Karel Kosík

Karel Kosík (26 June 1926 – 21 February 2003) was a Czech Marxist philosopher. In his most famous philosophical work, Dialectics of the Concrete (1963), Kosík presents an original reinterpretation of the ideas of Karl Marx in light of Martin Heidegger's phenomenology. His later essays can be called a sharp critique of the modern society from a leftist but not strictly Marxist position.

Karel Kosík
Born26 June 1926
Died21 February 2003(2003-02-21) (aged 76)
Alma materCharles University in Prague
Leningrad University (no degree)
Moscow State University (no degree)
Era20th-century philosophy
RegionWestern philosophy
SchoolContinental philosophy
Marxist humanism
Main interests
Social philosophy, politics, ethics, aesthetics
Notable ideas


Karel Kosík was born on 26 June 1926 in Prague.

From 1 September 1943 until his arrest by the Gestapo on 17 November 1944, he was a member of an illegal anti-nazi communist resistance group Předvoj (The Vanguard) and a chief editor of an illegal journal Boj mladých (The Fight of Youth). After his seizure Kosík was accused of high treason and repeatedly questioned. From 30 January to 5 May 1945 he was imprisoned in Theresienstadt concentration camp.

From 1945 to 1947, Kosík studied philosophy and sociology at the Charles University in Prague. In the years 1947–1949, he also attended courses at the Leningrad University and the Moscow State University in the USSR. He graduated in 1950 in Prague at the Charles University. In this part of his life he met his future wife Růžena Grebeníčková (later laureate of Herder Prize), from this marriage came three children (Antonín Kosík, Irena Kosíková and Štěpán Kosík). In 1963, he published his magnum opus, Dialectics of the Concrete, a re-working of Marxian categories in terms of humanist phenomenology, which earned him an international reputation as a leading philosopher of humanist Marxism. During the "Prague Spring" of 1968, Kosík became a leading voice for democratic socialism (a distinction he shared with other prominent Marxist humanists like Ivan Sviták and Robert Kalivoda). This political engagement led to Kosík's dismissal from university work in 1970, after the period of democratization had ended. He remained unemployed until 1990, when he returned to public intellectual life as one of Central Europe's few prominent leftist social critics.


Spanish-Mexican Marxist Adolfo Sánchez Vázquez wrote in the prologue for the Mexican edition that he considered Dialectics of the Concrete to be "one of the richest in thinking, [one of the] most charming and attractive works as we know it in Marxist literature".[1] French-Brazilian Marxist Michael Löwy and Argentine historian Horacio Tarcus wrote for Le Monde:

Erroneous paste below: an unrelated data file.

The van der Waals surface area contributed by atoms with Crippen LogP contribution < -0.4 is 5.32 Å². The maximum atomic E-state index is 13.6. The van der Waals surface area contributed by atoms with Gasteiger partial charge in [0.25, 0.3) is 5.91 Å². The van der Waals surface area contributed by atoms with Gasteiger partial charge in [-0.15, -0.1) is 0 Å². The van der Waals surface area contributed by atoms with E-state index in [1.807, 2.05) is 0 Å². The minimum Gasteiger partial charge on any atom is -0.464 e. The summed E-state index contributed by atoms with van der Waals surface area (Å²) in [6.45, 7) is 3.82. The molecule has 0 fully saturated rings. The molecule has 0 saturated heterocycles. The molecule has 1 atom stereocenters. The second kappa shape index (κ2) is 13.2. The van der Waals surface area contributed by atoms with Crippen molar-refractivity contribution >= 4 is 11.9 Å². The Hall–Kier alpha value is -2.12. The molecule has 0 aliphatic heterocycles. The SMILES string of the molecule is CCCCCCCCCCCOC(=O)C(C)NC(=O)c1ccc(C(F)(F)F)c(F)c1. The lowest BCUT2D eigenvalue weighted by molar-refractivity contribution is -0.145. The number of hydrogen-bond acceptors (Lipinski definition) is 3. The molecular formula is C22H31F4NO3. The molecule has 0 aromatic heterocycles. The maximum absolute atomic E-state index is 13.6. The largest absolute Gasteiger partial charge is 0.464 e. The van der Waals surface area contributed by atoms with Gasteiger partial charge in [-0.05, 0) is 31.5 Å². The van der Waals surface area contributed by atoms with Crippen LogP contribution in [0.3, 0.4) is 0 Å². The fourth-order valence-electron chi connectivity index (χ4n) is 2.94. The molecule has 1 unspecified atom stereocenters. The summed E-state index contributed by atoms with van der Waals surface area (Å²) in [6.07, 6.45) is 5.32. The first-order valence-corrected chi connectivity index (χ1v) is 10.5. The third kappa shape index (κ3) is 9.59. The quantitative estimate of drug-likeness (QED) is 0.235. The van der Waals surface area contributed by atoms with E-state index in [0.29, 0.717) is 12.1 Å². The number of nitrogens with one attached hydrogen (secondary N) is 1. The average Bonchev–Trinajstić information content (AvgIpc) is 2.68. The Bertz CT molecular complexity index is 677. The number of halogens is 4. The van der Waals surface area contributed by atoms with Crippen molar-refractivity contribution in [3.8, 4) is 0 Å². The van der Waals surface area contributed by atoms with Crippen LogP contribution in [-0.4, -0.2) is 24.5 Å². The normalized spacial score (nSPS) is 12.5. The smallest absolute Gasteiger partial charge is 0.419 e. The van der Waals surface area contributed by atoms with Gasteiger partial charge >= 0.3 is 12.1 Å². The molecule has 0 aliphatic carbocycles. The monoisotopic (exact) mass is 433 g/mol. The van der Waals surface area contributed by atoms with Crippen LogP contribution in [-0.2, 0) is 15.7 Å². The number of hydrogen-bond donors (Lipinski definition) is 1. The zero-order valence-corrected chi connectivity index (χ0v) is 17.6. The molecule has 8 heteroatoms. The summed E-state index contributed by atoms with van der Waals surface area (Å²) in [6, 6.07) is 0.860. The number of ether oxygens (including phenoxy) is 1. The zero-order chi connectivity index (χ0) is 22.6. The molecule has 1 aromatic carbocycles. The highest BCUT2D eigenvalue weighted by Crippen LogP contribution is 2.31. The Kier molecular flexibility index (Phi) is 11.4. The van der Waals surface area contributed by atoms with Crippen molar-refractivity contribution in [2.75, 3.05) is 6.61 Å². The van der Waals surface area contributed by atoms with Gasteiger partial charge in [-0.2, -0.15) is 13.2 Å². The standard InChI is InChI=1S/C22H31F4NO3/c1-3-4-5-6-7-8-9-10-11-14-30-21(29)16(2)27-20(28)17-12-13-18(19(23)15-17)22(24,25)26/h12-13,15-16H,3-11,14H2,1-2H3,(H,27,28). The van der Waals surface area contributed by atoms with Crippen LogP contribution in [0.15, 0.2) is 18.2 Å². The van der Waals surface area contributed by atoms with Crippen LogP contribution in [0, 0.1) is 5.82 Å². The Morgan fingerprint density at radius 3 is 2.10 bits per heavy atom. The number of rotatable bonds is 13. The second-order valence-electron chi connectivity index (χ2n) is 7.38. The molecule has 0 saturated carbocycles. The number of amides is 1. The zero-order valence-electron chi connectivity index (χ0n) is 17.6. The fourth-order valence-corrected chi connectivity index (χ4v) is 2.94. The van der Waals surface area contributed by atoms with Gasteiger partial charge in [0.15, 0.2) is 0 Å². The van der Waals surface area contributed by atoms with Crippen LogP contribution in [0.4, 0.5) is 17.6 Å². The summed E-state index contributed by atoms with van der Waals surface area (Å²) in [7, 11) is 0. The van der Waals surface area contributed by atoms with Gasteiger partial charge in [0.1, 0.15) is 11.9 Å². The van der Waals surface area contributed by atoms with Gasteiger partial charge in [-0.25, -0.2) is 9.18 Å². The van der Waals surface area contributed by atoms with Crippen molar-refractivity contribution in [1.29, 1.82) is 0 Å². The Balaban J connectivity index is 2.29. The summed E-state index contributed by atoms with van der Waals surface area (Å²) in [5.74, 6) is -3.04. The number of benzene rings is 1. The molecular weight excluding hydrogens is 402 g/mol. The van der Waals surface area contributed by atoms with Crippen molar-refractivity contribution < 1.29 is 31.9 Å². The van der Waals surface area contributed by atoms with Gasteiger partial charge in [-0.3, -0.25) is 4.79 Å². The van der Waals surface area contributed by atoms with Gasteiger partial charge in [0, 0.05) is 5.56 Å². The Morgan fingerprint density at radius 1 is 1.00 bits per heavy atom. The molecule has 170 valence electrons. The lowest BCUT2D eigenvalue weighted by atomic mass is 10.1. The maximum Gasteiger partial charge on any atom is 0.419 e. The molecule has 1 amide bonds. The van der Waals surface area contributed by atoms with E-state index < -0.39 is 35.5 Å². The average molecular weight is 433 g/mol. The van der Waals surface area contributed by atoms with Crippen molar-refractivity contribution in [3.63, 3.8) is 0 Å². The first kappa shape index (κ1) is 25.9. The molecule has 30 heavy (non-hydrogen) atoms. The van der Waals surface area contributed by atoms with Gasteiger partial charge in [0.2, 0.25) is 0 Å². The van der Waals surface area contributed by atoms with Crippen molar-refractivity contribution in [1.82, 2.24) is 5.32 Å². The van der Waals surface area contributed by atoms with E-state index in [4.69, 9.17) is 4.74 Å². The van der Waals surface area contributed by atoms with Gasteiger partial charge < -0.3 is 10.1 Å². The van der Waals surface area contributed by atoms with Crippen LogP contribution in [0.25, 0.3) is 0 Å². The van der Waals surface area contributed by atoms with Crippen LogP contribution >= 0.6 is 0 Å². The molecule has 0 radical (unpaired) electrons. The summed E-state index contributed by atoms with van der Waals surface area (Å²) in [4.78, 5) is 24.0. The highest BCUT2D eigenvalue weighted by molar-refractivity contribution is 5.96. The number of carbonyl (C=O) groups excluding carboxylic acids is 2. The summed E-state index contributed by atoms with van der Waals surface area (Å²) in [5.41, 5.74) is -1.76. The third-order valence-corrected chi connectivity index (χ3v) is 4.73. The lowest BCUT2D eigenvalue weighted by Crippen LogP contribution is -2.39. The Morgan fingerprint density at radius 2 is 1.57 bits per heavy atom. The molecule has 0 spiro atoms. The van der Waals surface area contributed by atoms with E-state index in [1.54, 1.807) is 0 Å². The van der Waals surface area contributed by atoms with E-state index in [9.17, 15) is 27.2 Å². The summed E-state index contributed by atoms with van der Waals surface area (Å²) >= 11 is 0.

Karel Kosik is not only one of the most important philosophers of the second half of the twentieth century, but also one of those who best embodied the spirit of resistance of critical thinking. He is also one of the few who have fought in succession the three major forces of oppression of modern history: Fascism in the 1940s, the Stalinist bureaucratic regime in 1956, and the dictatorship of market since 1989. At a time when so many thinkers have abdicated their autonomy to serve the powerful of this world, or turned away from the historical reality to engage in academic language games, Kosik appears as a standing man who refuses to bow down, and who does not hesitate to think, against the current, [about] the major problems of the time.[2]

The Institute of Philosophy of the Czech Academy of Sciences (CAS) held a conference on Kosík's œuvre between 4 and 6 June 2014 in Prague.[3] Organized by Ivan Landa, Jan Mervart, and Joseph Grim Feinberg, it had people from around the world discussing the impact of Kosík's thought on "issues that are still relevant today".[3][4] Landa and Mervat are working on a "critical edition" of "everything Kosík had ever published or written for print during his lifetime", includinga books, essays and short notes.[5] To be published in Czech, it is planned to have seven volumes, out of which three are complete as of September 2016: one of essays on political activities and on the Czech radical democrats of 1848; a volume of essays on culture and politics from the period of 1956–1967; and a re-edition of Dialectics of the Concrete and philosophical essays the same time period.[5] Also, with funding from the CAS Landa and Mervart are translating texts to published "a comprehensive English volume" on Kosík'.[5]


  • Čeští radikální demokraté, Praha 1958
  • Dialektika konkrétního, Praha 1963, 1965, 1966
    • English translation: Dialectics of the Concrete, Dordrecht 1976
  • Moral und Gesellschaft, Frankfurt am Main 1968, 1970
  • La nostra crisi attuale, Roma 1969, Barcelona 1971
  • Století Markéty Samsové, 1993, 1995
  • Jinoch a smrt, Praha 1995
  • Předpotopní úvahy, Praha 1997
  • Poslední eseje, Praha 2004
  • "Dialectic of the Concrete Totality". Telos 2 (Fall 1968). New York: Telos Press.




  • Czech Academy of Sciences. "Karel Kosík and Dialectics of the Concrete". Retrieved 9 October 2016.
  • Czech Academy of Sciences. "Karel Kosík and Dialectics of the Concrete - Conference Program" (PDF). Retrieved 9 October 2016.
  • Jay, Martin (1984). Marxism and Totality: The Adventures of a Concept from Lukács to Habermas. University of California Press.
  • Löwy, Michael; Tarcus, Horacio (1 March 2004). "Karel Kosik, philosophe insoumis". Le Monde.
  • Robertson, James (6 September 2016). "On Czech Marxism: An interview with Ivan Landa and Jan Mervart". Lefteast. Retrieved 9 October 2016.
  • Sánchez Vázquez, Adolfo (1967). "Prólogo". In Kosik, Karel (ed.). Dialéctica de lo concreto. Grijalbo.

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